Disaster health management (DHM) has emerged as a priority of ASEAN. Cluster 2 of the ASEAN Health Agenda focuses on strengthening regional cooperation and national capacity in preparedness for and response to health-related aspects of disasters, public health emergencies, and relevant crises.
To establish resilient disaster health systems that respond promptly to emergencies and are capable of providing uninterrupted care in the face of disasters, sustainability and a people-oriented approach are essential. The following key elements must be implemented: commitment to policy development, effective coordination, technical knowledge training, practice and testing mechanisms, and experience and knowledge-sharing opportunities.
Commitment to Policy Development. The commitment of Member States’ policy-makers and a shared vision are crucial for improving the health systems of ASEAN. Translating this vision into actionable policies can ensure the allocation of budgets and necessary resources, leading to effective operations and long-term resilient ASEAN health systems.
Effective Coordination. Strong communication and coordination among Member States and relevant sectors are vital. This involves fostering collaboration with the private sector, government agencies, and international organisations. Developing coordination mechanisms at all levels can enhance communication and collaboration, fortifying health systems across ASEAN.
Technical Knowledge Training for Personnel. Developing competent personnel is essential for operating systems and implementing necessary measures. The conduct of the Coordination Course for Emergency Medical Teams (C-Course), and the Basic Disaster Health Management Course (B-Course) in each ASEAN Member State in the process of developing a standard curriculum by the ASEAN Regional Capacity on Disaster Health Management (ARCH) Project plays a pivotal role in equipping healthcare professionals with the necessary skills and expertise. These training initiatives must be tailored to the unique national context of the Member State, while encouraging the participants from different cultural backgrounds, genders, and age groups, particularly the young generation who will shape the future of the system in ASEAN. The inclusive health system will enrich innovations, equality, and cultural sensitivity.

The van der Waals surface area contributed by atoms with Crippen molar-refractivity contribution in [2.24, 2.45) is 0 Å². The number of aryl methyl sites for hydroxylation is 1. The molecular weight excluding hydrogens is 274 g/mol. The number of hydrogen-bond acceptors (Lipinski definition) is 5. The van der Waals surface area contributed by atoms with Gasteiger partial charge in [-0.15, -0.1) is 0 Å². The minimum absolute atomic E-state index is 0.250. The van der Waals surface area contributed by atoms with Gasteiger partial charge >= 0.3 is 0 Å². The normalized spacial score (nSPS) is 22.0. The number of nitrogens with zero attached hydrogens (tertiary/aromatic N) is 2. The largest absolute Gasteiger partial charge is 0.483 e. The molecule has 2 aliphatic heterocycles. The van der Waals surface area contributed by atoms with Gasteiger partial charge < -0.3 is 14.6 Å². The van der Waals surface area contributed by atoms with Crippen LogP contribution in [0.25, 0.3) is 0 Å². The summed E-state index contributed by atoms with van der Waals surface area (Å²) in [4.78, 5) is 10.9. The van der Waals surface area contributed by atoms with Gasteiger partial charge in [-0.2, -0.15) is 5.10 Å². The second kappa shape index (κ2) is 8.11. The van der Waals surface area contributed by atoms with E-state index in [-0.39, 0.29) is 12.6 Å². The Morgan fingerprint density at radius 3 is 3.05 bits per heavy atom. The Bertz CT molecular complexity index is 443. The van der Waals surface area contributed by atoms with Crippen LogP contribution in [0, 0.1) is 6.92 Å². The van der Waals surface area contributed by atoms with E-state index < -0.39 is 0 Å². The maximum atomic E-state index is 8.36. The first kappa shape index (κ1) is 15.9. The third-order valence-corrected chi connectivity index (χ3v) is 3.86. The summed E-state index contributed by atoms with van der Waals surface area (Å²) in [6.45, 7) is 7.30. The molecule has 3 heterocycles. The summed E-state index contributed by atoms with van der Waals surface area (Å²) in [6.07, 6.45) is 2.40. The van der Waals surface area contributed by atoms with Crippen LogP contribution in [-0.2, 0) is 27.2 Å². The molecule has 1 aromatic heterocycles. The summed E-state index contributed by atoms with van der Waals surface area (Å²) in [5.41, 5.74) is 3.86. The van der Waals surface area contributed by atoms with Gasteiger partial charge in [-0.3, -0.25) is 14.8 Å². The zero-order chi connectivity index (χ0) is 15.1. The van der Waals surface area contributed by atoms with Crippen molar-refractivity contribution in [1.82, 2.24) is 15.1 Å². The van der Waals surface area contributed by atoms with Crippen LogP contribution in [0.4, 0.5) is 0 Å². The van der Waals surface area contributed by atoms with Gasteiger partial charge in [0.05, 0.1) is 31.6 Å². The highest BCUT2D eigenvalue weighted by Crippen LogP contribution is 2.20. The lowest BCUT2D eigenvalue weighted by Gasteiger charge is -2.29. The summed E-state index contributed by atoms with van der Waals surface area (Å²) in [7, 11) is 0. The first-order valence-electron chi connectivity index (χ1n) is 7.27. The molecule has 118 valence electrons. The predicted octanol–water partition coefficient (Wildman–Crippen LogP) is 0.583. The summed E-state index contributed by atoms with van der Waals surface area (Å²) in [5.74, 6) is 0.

Practice and Testing Mechanisms. Establishing a testing mechanism and promoting regular practice to identify gaps and challenges, as well as system testing, are essential for improving the disaster health system. Regional drills, including the ASEAN Regional Disaster Emergency Response Simulation Exercise (ARDEX) and Regional Collaboration Drills (RCDs) provide opportunities for ASEAN countries to observe and provide recommendations to enhance the system of the host country. Continuous practice and such sustained testing mechanisms shall remain with a commitment from ASEAN Member States to improve the system continually.
Experience and Knowledge Sharing Opportunities. Creating a platform for mutual learning and growth plays a pivotal role in strengthening countries’ health systems. By observing and adopting best practices from other countries’ disaster health systems, ASEAN will create an environment of continuous improvement and advancement. This exchange of expertise and lessons learned promotes solidarity within the region, ultimately contributing to the collective growth and resilience of ASEAN’s disaster health system.
By considering the above elements, ASEAN can emerge as a region that obtains a robust and resilient health system infrastructure to mitigate future challenges from disasters.
Strengthening health system responsiveness through the ARCH Project
The Project for Strengthening the ASEAN Regional Capacity on Disaster Health Management or ARCH Project, was first implemented from 2016 to 2021. It was a vital initiative designed to pave the way for more resilient and responsive health systems in times of disasters and emergencies. It was undertaken as a technical cooperation project with the Japan International Cooperation Agency (JICA) under Japan’s official development assistance. Japan, as a disaster-prone country, has plenty of experience and knowledge to share in all aspects of disaster management.
After completing the ARCH Project successfully, Phase 2 was launched in January 2022. It will be implemented until March 2026 towards the further development of ASEAN regional collaboration mechanisms on DHM. Its goal is to provide effective medical response to actual disasters in the ASEAN region, in line with the principle of “One ASEAN, One Response” and to mitigate the suffering of the affected population.
One notable outcome of the ARCH Project is the development of a standardised operating procedure (SOP) for ASEAN Member States’ international emergency medical teams (I-EMT) through collaborative efforts among Member States and Japan.